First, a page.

Brand manufacturers and distributors in the natural products industry within New Zealand are bracing themselves for the tough times that lie ahead. The Australian natural products industry remains more insulated from economic shock compared to its smaller pacific neighbor, in part due to a higher level of mainstream consumer acceptance of nutritional supplements, which leads to greater market penetration. Additionally, Australia has a population of 21.4 million people, which is more than five times greater than that of New Zealand. According to the International Monetary Fund's data on income, wealth and prosperity, the average Australian also earns more ($45,682 per year) compared to the average New Zealander ($30,256 per year).
Estimates of market size for the natural products industry put the Australian market at $953 million, while the New Zealand market is around $131 million. This implies that given the relative size of the two markets, Australia has about a 26% higher "per capita" retail consumption of natural products than New Zealand.
The Regulatory Picture
The major difference in the natural products industries of Australia and New Zealand remains the regulatory framework under which they operate. Many might have expected the regulatory framework between these two countries to be harmonized by now, but this still remains the most significant difference between the two markets. New Zealand and Australia do have joint framework when it comes to food and food regulations, which is managed by a separate agency called FSANZ (Food Standards Australia and New Zealand). Importantly for the natural products industry, this agency manages and oversees the regulations for all functional food and beverage products. As a general rule of thumb, if the finished product looks like a food, a bar, confectionery, beverage, etc., then it falls under the control of FSANZ, but if it looks more like a medicine, such as a tablet, capsule, syrup etc., then it currently falls under the responsibility of the TGA (Therapeutic Goods Administration) in Australia, or MedSafe in New Zealand.
The good (and bad) news about having a harmonized code such as FSANZ is that a product, which is compliant and already selling in one market, will automatically comply with the other market. The bad news, of course, is that if a product doesn't comply with FSANZ standard in one country, the same product will not be able to obtain regulatory approval simply by switching to the other country and re-applying.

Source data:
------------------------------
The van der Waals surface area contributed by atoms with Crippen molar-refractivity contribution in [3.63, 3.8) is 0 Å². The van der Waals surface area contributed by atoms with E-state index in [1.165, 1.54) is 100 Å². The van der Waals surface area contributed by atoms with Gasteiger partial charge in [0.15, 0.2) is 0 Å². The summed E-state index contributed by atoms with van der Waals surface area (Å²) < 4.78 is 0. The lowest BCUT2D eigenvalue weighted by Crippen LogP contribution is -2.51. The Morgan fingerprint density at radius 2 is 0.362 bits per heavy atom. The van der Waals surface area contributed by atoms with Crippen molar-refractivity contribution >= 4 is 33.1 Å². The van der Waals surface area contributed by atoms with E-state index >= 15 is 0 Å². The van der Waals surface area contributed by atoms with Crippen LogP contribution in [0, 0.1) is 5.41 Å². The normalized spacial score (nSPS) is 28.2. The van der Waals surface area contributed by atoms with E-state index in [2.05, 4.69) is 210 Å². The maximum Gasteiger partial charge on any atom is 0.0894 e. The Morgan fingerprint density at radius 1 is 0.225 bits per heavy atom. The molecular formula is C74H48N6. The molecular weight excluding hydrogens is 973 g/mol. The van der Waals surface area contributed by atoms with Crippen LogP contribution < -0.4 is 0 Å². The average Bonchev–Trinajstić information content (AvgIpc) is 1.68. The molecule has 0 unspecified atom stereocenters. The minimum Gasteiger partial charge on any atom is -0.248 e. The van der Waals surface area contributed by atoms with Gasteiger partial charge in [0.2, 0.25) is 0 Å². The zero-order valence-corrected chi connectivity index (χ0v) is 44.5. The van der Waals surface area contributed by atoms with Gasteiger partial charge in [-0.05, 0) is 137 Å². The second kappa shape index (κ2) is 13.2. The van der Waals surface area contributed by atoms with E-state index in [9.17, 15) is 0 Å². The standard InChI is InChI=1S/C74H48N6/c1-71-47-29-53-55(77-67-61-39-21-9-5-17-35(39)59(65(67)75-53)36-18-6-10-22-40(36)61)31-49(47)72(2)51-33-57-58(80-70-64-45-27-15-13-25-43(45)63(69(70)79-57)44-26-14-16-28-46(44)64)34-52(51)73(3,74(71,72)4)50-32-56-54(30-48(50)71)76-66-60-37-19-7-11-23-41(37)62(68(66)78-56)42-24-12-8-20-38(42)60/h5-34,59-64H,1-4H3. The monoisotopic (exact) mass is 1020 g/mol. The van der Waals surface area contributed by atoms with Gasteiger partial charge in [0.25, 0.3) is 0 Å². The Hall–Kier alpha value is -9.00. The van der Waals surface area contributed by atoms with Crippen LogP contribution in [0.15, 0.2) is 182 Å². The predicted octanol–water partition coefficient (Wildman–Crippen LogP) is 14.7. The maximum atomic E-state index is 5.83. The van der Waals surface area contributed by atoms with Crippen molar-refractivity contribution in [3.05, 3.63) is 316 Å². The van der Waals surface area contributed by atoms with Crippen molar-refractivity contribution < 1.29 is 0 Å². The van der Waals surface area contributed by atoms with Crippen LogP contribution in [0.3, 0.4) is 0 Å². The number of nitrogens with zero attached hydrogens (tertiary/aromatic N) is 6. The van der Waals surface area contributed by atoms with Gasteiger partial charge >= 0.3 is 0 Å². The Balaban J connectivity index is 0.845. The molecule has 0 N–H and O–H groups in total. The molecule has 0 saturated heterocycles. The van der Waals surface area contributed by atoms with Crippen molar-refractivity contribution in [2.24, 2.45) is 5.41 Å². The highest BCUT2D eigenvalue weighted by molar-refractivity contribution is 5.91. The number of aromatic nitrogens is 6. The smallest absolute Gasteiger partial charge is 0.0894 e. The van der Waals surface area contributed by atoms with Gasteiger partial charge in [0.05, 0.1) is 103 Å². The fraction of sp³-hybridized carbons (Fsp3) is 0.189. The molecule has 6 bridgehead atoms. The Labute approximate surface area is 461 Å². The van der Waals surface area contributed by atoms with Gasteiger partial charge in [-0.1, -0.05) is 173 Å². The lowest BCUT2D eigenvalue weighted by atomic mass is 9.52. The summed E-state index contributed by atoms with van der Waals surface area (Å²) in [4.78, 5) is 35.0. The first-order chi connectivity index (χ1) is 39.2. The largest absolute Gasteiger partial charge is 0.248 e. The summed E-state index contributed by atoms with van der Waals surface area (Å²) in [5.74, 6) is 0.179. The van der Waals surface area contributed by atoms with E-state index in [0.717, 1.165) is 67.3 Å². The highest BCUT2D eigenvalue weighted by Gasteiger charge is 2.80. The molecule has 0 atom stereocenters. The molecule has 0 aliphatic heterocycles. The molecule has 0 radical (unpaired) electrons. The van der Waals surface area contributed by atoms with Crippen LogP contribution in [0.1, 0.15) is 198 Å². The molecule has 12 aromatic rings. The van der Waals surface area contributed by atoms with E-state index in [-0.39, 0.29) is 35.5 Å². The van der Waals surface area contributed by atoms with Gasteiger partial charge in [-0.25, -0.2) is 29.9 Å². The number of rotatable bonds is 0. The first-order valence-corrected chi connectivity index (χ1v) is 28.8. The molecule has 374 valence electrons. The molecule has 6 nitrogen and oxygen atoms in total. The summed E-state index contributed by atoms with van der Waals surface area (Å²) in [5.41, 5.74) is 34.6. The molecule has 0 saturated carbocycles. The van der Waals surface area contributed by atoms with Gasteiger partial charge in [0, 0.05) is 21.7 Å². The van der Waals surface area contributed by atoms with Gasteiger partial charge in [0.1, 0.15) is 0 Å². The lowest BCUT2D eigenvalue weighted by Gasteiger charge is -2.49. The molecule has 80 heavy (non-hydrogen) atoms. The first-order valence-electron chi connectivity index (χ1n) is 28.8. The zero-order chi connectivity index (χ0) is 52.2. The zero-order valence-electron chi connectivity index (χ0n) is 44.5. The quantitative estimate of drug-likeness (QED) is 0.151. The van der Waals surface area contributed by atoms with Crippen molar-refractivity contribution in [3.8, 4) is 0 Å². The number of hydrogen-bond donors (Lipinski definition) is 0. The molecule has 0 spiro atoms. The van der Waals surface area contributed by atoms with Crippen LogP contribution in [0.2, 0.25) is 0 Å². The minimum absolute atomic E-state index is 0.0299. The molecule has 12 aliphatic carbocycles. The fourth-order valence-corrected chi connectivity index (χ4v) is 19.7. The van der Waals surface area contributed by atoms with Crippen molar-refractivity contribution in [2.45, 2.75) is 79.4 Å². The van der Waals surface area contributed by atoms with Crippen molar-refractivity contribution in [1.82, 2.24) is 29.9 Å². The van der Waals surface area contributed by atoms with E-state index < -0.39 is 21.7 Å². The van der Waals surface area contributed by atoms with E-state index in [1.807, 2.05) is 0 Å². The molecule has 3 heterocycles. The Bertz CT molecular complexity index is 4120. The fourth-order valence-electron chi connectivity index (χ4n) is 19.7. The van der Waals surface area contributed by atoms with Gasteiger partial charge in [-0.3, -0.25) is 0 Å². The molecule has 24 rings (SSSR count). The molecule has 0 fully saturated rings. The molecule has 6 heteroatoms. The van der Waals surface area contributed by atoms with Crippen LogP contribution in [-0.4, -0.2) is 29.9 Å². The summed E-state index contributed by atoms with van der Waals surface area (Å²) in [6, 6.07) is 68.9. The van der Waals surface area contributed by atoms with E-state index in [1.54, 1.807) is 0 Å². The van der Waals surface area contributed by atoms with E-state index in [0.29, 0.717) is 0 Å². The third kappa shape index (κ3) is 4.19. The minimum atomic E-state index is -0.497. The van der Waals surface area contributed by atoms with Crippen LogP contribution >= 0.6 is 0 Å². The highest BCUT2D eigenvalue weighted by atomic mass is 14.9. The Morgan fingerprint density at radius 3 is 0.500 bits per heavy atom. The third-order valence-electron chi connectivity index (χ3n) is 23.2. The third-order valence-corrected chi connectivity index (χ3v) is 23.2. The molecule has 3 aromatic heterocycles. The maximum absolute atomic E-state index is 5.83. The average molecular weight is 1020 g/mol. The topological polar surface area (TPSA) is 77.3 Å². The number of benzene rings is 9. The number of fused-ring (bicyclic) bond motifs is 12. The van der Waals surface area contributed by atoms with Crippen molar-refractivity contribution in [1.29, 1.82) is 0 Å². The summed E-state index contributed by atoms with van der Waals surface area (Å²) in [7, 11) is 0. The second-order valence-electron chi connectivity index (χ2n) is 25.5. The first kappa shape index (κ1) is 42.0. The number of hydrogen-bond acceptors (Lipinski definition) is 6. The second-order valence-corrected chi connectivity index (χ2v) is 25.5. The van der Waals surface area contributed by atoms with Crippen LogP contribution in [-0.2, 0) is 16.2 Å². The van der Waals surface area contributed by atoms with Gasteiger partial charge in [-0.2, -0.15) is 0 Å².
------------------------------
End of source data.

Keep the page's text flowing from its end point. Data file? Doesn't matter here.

With respect to the more traditional tablets and capsules, an attempt was made in 2007 to harmonize the code of practice between the two countries, with New Zealand adopting the Australian TGA regulations for dietary supplements and complementary medicines. Unfortunately, the initiative was defeated when it came to a vote before the New Zealand government. The failure of this harmonization bill reinforced the long-held opinion of the Australian TGA that New Zealand was an unregulated market where almost anything could be labeled as a dietary supplement and sold to the consumer, regardless of the quality standard.
Indeed, some New Zealand manufacturers felt this largely unregulated market was an advantage and represented the best in consumer choice. But consumer confidence in the product, rather than the extent of product choices available to consumers, appears to be a more significant driver of buying behavior. In fact, increasing product choice in the market, without a good degree of consumer education and support, appears to be detrimental to consumer buying behavior.
To address these concerns, a unique New Zealand regulatory framework is being developed. In fact, this month a draft proposal for a New Zealand based regulatory framework is nearing its final version, with industry expected to vote on it prior to its submission to the New Zealand government sometime in early 2009.
Robert Forbes is an Australia-based regulatory affairs consultant (Robert Forbes and Associates). He believes the TGA is responsible for restricting access of the more fringe or dubious products, thereby creating a level of consumer confidence in products sold at retail in Australia by demanding that all products comply with a quality standard. While Australian consumers are not exposed to the array of novel ingredients that characterize other markets like New Zealand and the U.S., Mr. Forbes says this hasn't adversely restricted manufacturers who have been applying greater innovation to delivery systems and packaging convenience.
To illustrate the dynamics of the Australian and New Zealand markets, Australia-based Blackmores Ltd., a dominant natural products manufacturer, posted a 34% growth rate in sales over the last four years, according to its 2008 annual report. However, growth has significantly slowed during the past 12 months.
The slowdown in sales reflected in the latest Blackmores annual report is also echoed in New Zealand. Brett Edmonds, a New Zealand-based retail distributor and brand manufacturer, Health and Herbs Ltd, also suggests that business has been great over the past five years, both in terms of sales revenue and an increasing number of retailers. Unfortunately, he's also noticed signs of slowing during 2008 and expects little or no growth in the market in the foreseeable future. Mr. Edmonds said that his company, which represents Nature's Way in New Zealand, has good market penetration at retail, and on a per capita basis even "out sells" the U.S.
Because the natural products industry has never been tested by a major consumer slowdown or recession, Mr. Edmonds is unsure whether this market's products will fall prey to discretionary spending or if they will benefit as more "counter cyclical," representing a less expensive form of healthcare when cash is tight. Whatever happens, he expects the core natural product consumers who are looking for quality to remain loyal during these hard economic times.